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High-Level Meeting Between China and India on the Eve of the Belt and Road Forum

April 23, 2019 (EIRNS)—The Second Belt and Road Forum will be held in Beijing from April 25-27, and although the Indian government has announced that it will not be attending, the governments of China and India went out of their way to hold high-level bilateral consultations at the foreign minister level on April 22, designed to “strengthen strategic communication, enhance political mutual trust, and maintain close coordination on international and regional affairs.”

India also did not attend the First Belt and Road Forum two years ago, and has kept the entire Belt and Road Initiative at arm’s length largely for geopolitical reasons: concerns that the BRI’s China Pakistan Economic Corridor (CPEC) infringes on Indian sovereignty, and that China keeps putting obstacles in the way of placing Masood Azhar on the global terrorist list. Azhar is the founder and leader of Jaish-e-Mohammed, which is active mainly in the Pakistani administered Azad Kashmir; the Indians view him as responsible for major terrorist attacks inside India.

Asked about India’s non-participation in the Second Belt and Road Forum at a press conference April 19, Chinese Foreign Minister Wang Yi emphasized that last year’s Wuhan informal summit between Chinese President Xi Jinping and Indian Prime Minister Narendra Modi had “established mutual trust between the leadership, and they jointly planned for the future of improvement and strengthening of China-India relations.” Wang also said that a new summit between the two leaders was being prepared. He continued:

“After the Wuhan summit, we see all areas of progress between the two countries and we have bright prospects for this relationship. We are now preparing for the next summit of our leaders.... One of our differences is how to look at the BRI. The Indian side has their concerns. We understand that and that is why we have stated clearly on many occasions that the BRI, including the CPEC, is only an economic initiative and it does not target any third country and has nothing to do with the sovereign and territorial disputes left from history between any two countries.”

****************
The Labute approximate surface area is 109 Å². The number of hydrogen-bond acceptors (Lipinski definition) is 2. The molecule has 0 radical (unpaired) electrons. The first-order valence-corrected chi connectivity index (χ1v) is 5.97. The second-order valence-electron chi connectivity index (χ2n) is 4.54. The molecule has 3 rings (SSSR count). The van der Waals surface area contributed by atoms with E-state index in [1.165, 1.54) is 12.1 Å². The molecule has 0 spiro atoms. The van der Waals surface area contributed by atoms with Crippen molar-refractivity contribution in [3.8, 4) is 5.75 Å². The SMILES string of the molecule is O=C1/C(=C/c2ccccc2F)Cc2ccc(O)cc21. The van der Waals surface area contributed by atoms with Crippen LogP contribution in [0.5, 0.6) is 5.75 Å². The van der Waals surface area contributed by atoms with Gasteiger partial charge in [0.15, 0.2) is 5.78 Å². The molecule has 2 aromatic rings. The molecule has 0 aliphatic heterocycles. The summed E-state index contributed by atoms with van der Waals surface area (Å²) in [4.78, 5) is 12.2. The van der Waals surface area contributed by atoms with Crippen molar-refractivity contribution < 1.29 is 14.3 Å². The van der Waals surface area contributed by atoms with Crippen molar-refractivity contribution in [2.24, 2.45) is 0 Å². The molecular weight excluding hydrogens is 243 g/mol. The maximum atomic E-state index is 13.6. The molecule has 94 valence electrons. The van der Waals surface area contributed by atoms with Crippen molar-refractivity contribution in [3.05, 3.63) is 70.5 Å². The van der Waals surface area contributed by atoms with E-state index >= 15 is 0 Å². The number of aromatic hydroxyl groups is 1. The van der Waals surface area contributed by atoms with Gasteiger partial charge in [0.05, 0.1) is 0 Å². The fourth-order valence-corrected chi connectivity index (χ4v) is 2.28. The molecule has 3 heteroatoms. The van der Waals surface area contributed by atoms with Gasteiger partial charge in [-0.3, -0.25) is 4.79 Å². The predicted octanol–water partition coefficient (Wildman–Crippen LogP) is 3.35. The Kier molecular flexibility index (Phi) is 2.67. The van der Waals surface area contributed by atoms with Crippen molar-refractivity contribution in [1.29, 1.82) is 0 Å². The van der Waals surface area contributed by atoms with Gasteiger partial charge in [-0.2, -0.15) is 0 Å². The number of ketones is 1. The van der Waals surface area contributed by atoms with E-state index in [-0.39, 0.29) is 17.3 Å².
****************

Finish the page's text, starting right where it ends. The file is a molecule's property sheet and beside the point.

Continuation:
The April 22 China-India talks were led by Wang Yi and Indian Foreign Secretary Vijay Keshav Gokhale, who had been India’s ambassador to China until his elevation to Foreign Secretary last year. After their talks, Wang told the press:

“As two major neighbors, emerging economies representatives and strategic cooperative partners, China and India should continue to strengthen strategic communication, enhance political mutual trust, and maintain close coordination on international and regional affairs.”

Chinese Foreign Ministry spokesman Geng Shuang added:

“Common interests are far greater than differences between two sides.... The two sides should strengthen unity and cooperation, maintain the positive momentum of the healthy and stable development of bilateral relations since the leaders’ summit in Wuhan, Hubei Province from both countries, and safeguard the common interests of emerging markets and developing countries.”

For his part, Gokhale said that India is willing to maintain high-level exchanges with China, enhance mutual understanding, take care of each other’s concerns, and promote greater development of India-China relations, according to Geng. Gokhale also said: “It is one year since our leaders met in Wuhan and my colleague and Vice (Foreign) Minister Kong Xuanyou have been following up on efforts to see that we implement many of the understandings reached in that meeting.”

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